By admin | October 22, 2008
By Richard Allen
If I were running a television network, one of the four remaining tracks to host a Sprint Cup race or if I were NASCAR I would write something in this space to let you know that the Chase for the Championship has not yet been decided. I would urge you to continue to tune in or to go to a race and witness the drama that is yet to unfold.
However, I do not work for one of those entities, so I am going to tell you the truth. The race for the Sprint Cup title is all but over.
Jimmie Johnson’s win in Martinsville last Sunday has essentially locked up another title for the El Cajon, California driver and his Hendrick Motorsports team.
Johnson is now 149 points ahead of 2nd place Greg Biffle and 152 points ahead of 3rd place Jeff Burton. The most points a driver can make up in a single race is 161. So, if Biffle were to win the next race and lead the most laps while Johnson finished 43rd, Biffle could barely pull ahead of Johnson. That scenario is not likely to happen.
Johnson and his team, led by crew chief Chad Knaus, have shown they know how to seal the deal when the time comes. “Now, that’s the way to points race,” Knaus said over the team radio as his driver crossed the finish line on Sunday. “Get as many as you can.”
This team wins championships by winning races. They have been able to go out and claim titles rather than have the failures of others drop a gift in their laps. Last year Johnson won four Chase races. This year, he has already claimed two victories within the playoff.
It is an impressive feat for any team to win a Sprint Cup championship, but this one will be particularly impressive. If Johnson does indeed go on to claim the title it will be his third in as many years. Three in a row has only been accomplished one other time in NASCAR’s modern era. That was by Cale Yarborough between the years of 1976-1978.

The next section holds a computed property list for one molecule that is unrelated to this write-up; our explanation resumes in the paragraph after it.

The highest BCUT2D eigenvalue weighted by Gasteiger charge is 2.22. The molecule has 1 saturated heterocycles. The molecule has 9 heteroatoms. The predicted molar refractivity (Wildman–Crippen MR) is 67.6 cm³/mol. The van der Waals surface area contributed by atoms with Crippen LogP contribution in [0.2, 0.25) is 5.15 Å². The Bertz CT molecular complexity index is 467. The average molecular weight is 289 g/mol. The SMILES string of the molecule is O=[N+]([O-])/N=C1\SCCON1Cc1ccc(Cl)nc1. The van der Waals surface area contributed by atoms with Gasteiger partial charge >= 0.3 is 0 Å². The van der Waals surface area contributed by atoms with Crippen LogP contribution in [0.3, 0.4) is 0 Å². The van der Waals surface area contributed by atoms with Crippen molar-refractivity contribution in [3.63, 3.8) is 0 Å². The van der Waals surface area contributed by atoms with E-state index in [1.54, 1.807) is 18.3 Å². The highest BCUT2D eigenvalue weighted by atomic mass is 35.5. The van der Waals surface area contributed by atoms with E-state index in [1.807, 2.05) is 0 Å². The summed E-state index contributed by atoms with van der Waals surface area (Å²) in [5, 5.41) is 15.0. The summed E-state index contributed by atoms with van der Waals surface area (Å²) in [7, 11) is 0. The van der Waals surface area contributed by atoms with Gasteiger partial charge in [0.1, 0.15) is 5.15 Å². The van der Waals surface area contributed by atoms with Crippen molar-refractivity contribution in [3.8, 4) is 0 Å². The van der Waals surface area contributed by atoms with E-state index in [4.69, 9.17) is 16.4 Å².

Yarborough won his three championships under the old points system while Johnson, if he wins this year, will have claimed three consecutive titles under the new Chase for the Championship playoff system. Arguments could be made either way as to which is the more impressive feat. In my mind, both are tremendous achievements.
Yarborough never won another championship after 1978.
The thing about Johnson is that he could conceivably win several more. Should he go on to complete another successful Chase run Johnson will trail only his teammate Jeff Gordon among active drivers in the number of championships. Gordon has four titles.
Johnson could very well be about to tread on historic ground in this sport. Three championships in three years combined with the 21 race wins he has achieved so far in that time span is a remarkable feat in a time when NASCAR has as many or more teams capable of winning than it ever has.
It’s not that I do not like Jimmie Johnson. I admire what he is about to do. However, I would like to be able to report that the Chase is still in question, but for all intents and purposes, it is not.
Richard Allen is a member of the National Motorsports Press Association. His weekly column appears in The Mountain Press every Wednesday.
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